Tourists in search of sensory experiences in wine, not only want to visit vineyards, and meet winemakers, they also want to taste the cuisine of Argentina for which it has been internationally recognised.
Visiting wineries, touring vineyards and tasting wines are some of the activities tourists look for when they travel to the different wine regions of Argentina. However, in the past few years, wine tourism has added a new attraction to its wine routes: Gastronomy.
Argentine gastronomy is constantly reinventing itself and being tailored to a national and international demand, obtaining recognition and awards along the way. Gastronomy has become a key aspect in wine promotion, “Chefs are the new communicators of Argentine wine. They know the product as well as the ingredients used in their dishes – masters in the art of pairing” stressed Magdalena Pesce, Marketing & Communications Manager at Wines of Argentina.
Boris Walker, Chef of Schroeder winery; “The most important development that Argentine cuisine has achieved is the concept of terroir, today Argentine cuisine has an identity with foreign influences. According to Walker, today Argentine food is under a process of consolidation, creating the basis to remain growing, and its international recognition is well-deserved.
Facundo Belardinelli, the Executive Chef of the Piattelli Vineyards Cafayate restaurant in Salta, pointed out that “new trends enrich our cuisine, provide new technical concepts and improve the use of our products, enabling us to create increasingly simpler dishes, with textures, color, flavor and greater expression. My vision is based on haute cuisine, that is to say, to have skill, creation, and a dynamic and expressive menu.”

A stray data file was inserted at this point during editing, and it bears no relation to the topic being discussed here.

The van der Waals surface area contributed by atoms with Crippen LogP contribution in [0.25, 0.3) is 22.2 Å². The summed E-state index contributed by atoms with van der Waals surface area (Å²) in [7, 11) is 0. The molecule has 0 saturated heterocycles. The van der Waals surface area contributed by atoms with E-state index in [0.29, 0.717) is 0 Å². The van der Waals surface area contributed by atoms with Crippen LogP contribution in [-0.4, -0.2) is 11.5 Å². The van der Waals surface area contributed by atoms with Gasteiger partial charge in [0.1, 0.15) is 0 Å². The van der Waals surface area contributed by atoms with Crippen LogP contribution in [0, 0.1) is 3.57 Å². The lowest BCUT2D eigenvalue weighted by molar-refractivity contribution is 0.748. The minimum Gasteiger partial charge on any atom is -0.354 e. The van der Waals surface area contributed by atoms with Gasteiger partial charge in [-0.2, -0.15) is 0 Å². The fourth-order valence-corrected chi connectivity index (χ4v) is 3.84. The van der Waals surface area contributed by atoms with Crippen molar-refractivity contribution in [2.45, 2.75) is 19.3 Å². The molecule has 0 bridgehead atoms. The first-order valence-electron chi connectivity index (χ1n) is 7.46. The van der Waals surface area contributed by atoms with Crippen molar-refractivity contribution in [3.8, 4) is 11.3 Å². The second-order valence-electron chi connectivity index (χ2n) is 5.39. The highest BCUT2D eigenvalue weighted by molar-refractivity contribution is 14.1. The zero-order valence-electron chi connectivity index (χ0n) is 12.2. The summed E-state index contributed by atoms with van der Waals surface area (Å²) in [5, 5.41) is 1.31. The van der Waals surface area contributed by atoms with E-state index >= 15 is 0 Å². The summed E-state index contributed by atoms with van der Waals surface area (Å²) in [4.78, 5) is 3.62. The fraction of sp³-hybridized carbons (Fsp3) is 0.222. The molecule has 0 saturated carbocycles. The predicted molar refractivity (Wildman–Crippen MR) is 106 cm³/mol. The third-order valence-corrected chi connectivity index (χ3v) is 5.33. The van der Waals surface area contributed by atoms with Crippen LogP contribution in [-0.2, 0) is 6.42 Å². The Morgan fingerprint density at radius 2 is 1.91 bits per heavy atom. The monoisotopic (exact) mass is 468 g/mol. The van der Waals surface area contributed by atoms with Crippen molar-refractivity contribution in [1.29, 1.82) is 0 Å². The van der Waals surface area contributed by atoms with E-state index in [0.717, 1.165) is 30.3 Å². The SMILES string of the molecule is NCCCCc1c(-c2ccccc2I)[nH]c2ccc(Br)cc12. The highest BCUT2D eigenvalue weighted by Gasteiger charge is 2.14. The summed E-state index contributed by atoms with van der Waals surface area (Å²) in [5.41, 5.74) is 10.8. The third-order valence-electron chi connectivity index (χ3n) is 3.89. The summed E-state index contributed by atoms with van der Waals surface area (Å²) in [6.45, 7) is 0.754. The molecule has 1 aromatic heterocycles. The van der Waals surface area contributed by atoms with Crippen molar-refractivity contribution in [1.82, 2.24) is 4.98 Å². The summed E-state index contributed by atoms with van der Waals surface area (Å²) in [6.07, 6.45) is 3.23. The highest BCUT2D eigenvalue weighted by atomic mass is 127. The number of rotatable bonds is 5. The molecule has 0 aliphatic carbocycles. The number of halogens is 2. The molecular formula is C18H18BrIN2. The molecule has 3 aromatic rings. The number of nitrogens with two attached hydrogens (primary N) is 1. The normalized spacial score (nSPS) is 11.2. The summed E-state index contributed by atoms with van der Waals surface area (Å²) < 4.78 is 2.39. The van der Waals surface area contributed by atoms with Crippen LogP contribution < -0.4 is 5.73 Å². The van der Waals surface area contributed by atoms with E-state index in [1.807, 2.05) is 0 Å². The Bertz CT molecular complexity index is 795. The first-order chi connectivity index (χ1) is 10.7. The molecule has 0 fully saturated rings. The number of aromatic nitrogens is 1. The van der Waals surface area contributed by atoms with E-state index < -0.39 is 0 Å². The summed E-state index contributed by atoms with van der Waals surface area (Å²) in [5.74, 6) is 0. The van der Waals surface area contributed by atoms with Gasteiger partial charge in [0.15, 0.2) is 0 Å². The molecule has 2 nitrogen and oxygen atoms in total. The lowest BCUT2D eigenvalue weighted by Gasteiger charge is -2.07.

Pablo del Río, a well-known chef worldwide explained: “When we travel we realise that Argentina boasts very interesting things, especially the quality of its fruits and vegetables. These products should be our best ally and producers should believe this. He also added: “Argentine gastronomy is still considered a single-product, in other words, it is associated with meat. However, this is only a part of our culture, and not all we have to offer. The way we prepare pasta, for example, is not in the style of Italy, flavors and textures are different, so I think this is part of our own cuisine:
The diversity Argentina offers as a tourist destination is incredible. The challenge is to keep up with international trends and the demands of tourists who visit the country in search of different experiences related to wine tourism. The gastronomy boom is here to stay!”
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Written by Decanter